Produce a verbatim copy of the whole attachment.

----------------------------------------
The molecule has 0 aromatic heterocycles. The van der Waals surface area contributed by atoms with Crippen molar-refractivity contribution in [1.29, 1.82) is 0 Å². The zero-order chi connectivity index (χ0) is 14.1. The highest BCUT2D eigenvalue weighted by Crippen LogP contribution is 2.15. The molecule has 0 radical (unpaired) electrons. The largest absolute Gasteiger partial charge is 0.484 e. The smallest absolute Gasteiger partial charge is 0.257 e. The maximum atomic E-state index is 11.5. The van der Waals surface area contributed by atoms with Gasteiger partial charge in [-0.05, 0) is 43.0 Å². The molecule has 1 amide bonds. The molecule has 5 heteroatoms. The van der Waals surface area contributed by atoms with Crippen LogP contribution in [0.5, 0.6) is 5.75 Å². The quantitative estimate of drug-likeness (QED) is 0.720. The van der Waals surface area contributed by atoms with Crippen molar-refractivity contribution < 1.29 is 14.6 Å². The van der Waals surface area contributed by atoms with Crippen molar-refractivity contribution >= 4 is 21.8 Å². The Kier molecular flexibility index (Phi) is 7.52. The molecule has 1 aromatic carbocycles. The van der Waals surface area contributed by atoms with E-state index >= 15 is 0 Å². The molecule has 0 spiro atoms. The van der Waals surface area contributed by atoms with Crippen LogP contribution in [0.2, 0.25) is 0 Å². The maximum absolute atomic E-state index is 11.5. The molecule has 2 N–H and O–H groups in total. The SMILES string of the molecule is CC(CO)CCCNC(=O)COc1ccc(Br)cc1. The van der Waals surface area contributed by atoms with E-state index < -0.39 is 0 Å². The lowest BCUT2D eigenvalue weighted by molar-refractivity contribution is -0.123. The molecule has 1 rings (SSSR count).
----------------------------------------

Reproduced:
The molecule has 0 aromatic heterocycles. The van der Waals surface area contributed by atoms with Crippen molar-refractivity contribution in [1.29, 1.82) is 0 Å². The zero-order chi connectivity index (χ0) is 14.1. The highest BCUT2D eigenvalue weighted by Crippen LogP contribution is 2.15. The molecule has 0 radical (unpaired) electrons. The largest absolute Gasteiger partial charge is 0.484 e. The smallest absolute Gasteiger partial charge is 0.257 e. The maximum atomic E-state index is 11.5. The van der Waals surface area contributed by atoms with Gasteiger partial charge in [-0.05, 0) is 43.0 Å². The molecule has 1 amide bonds. The molecule has 5 heteroatoms. The van der Waals surface area contributed by atoms with Crippen LogP contribution in [0.5, 0.6) is 5.75 Å². The quantitative estimate of drug-likeness (QED) is 0.720. The van der Waals surface area contributed by atoms with Crippen molar-refractivity contribution < 1.29 is 14.6 Å². The van der Waals surface area contributed by atoms with Crippen molar-refractivity contribution >= 4 is 21.8 Å². The Kier molecular flexibility index (Phi) is 7.52. The molecule has 1 aromatic carbocycles. The van der Waals surface area contributed by atoms with E-state index >= 15 is 0 Å². The molecule has 0 spiro atoms. The van der Waals surface area contributed by atoms with Crippen LogP contribution in [0.2, 0.25) is 0 Å². The maximum absolute atomic E-state index is 11.5. The molecule has 2 N–H and O–H groups in total. The SMILES string of the molecule is CC(CO)CCCNC(=O)COc1ccc(Br)cc1. The van der Waals surface area contributed by atoms with E-state index < -0.39 is 0 Å². The lowest BCUT2D eigenvalue weighted by molar-refractivity contribution is -0.123. The molecule has 1 rings (SSSR count).